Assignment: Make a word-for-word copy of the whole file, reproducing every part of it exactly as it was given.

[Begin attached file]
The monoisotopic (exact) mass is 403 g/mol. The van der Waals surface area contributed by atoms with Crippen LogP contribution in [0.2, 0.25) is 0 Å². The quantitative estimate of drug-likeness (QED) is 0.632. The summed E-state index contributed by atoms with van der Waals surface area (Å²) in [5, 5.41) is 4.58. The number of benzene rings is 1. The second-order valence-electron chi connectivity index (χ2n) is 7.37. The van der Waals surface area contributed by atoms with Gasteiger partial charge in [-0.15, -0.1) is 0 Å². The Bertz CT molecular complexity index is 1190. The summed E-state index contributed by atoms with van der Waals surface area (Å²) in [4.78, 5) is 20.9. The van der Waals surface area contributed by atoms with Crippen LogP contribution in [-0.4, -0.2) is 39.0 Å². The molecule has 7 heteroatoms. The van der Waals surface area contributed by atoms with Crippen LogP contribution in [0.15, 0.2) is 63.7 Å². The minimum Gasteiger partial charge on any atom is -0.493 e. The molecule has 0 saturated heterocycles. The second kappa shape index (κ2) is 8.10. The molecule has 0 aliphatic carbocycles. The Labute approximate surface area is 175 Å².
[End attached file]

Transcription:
The monoisotopic (exact) mass is 403 g/mol. The van der Waals surface area contributed by atoms with Crippen LogP contribution in [0.2, 0.25) is 0 Å². The quantitative estimate of drug-likeness (QED) is 0.632. The summed E-state index contributed by atoms with van der Waals surface area (Å²) in [5, 5.41) is 4.58. The number of benzene rings is 1. The second-order valence-electron chi connectivity index (χ2n) is 7.37. The van der Waals surface area contributed by atoms with Gasteiger partial charge in [-0.15, -0.1) is 0 Å². The Bertz CT molecular complexity index is 1190. The summed E-state index contributed by atoms with van der Waals surface area (Å²) in [4.78, 5) is 20.9. The van der Waals surface area contributed by atoms with Crippen LogP contribution in [-0.4, -0.2) is 39.0 Å². The molecule has 7 heteroatoms. The van der Waals surface area contributed by atoms with Crippen LogP contribution in [0.15, 0.2) is 63.7 Å². The minimum Gasteiger partial charge on any atom is -0.493 e. The molecule has 0 saturated heterocycles. The second kappa shape index (κ2) is 8.10. The molecule has 0 aliphatic carbocycles. The Labute approximate surface area is 175 Å².